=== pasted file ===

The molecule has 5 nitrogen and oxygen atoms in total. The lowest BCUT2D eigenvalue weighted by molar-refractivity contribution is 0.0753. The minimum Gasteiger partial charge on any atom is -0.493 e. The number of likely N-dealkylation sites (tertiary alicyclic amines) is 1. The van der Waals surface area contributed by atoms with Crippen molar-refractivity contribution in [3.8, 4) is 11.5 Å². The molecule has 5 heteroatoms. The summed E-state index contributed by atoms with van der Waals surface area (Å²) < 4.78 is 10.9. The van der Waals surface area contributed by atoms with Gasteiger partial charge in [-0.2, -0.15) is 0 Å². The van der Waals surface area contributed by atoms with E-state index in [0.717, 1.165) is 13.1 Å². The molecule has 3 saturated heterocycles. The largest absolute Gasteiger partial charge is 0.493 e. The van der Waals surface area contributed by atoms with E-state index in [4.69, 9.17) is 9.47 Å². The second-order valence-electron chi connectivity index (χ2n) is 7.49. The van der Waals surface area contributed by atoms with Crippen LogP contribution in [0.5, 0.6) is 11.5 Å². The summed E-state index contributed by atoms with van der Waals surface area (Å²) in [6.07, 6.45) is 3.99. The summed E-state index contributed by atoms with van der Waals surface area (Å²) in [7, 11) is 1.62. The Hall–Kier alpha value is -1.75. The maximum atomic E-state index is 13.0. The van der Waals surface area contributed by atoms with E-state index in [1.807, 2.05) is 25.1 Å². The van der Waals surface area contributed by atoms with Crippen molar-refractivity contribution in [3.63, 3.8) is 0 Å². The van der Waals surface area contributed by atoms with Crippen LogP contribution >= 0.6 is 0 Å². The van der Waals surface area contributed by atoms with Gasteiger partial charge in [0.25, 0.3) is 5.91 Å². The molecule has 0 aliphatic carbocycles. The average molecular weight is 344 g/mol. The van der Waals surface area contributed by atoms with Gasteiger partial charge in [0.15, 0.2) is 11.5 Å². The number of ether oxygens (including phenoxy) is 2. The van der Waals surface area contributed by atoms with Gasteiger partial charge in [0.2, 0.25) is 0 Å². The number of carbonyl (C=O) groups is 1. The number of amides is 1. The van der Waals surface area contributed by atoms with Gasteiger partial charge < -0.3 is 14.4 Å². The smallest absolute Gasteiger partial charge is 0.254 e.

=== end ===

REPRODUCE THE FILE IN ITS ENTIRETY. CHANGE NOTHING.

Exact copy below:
The molecule has 5 nitrogen and oxygen atoms in total. The lowest BCUT2D eigenvalue weighted by molar-refractivity contribution is 0.0753. The minimum Gasteiger partial charge on any atom is -0.493 e. The number of likely N-dealkylation sites (tertiary alicyclic amines) is 1. The van der Waals surface area contributed by atoms with Crippen molar-refractivity contribution in [3.8, 4) is 11.5 Å². The molecule has 5 heteroatoms. The summed E-state index contributed by atoms with van der Waals surface area (Å²) < 4.78 is 10.9. The van der Waals surface area contributed by atoms with Gasteiger partial charge in [-0.2, -0.15) is 0 Å². The van der Waals surface area contributed by atoms with E-state index in [0.717, 1.165) is 13.1 Å². The molecule has 3 saturated heterocycles. The largest absolute Gasteiger partial charge is 0.493 e. The van der Waals surface area contributed by atoms with E-state index in [4.69, 9.17) is 9.47 Å². The second-order valence-electron chi connectivity index (χ2n) is 7.49. The van der Waals surface area contributed by atoms with Crippen LogP contribution in [0.5, 0.6) is 11.5 Å². The summed E-state index contributed by atoms with van der Waals surface area (Å²) in [6.07, 6.45) is 3.99. The summed E-state index contributed by atoms with van der Waals surface area (Å²) in [7, 11) is 1.62. The Hall–Kier alpha value is -1.75. The maximum atomic E-state index is 13.0. The van der Waals surface area contributed by atoms with E-state index in [1.807, 2.05) is 25.1 Å². The van der Waals surface area contributed by atoms with Crippen molar-refractivity contribution in [3.63, 3.8) is 0 Å². The van der Waals surface area contributed by atoms with Crippen LogP contribution >= 0.6 is 0 Å². The van der Waals surface area contributed by atoms with Gasteiger partial charge in [0.25, 0.3) is 5.91 Å². The molecule has 0 aliphatic carbocycles. The average molecular weight is 344 g/mol. The van der Waals surface area contributed by atoms with Gasteiger partial charge in [0.15, 0.2) is 11.5 Å². The number of ether oxygens (including phenoxy) is 2. The van der Waals surface area contributed by atoms with Gasteiger partial charge in [0.2, 0.25) is 0 Å². The number of carbonyl (C=O) groups is 1. The number of amides is 1. The van der Waals surface area contributed by atoms with Gasteiger partial charge < -0.3 is 14.4 Å². The smallest absolute Gasteiger partial charge is 0.254 e.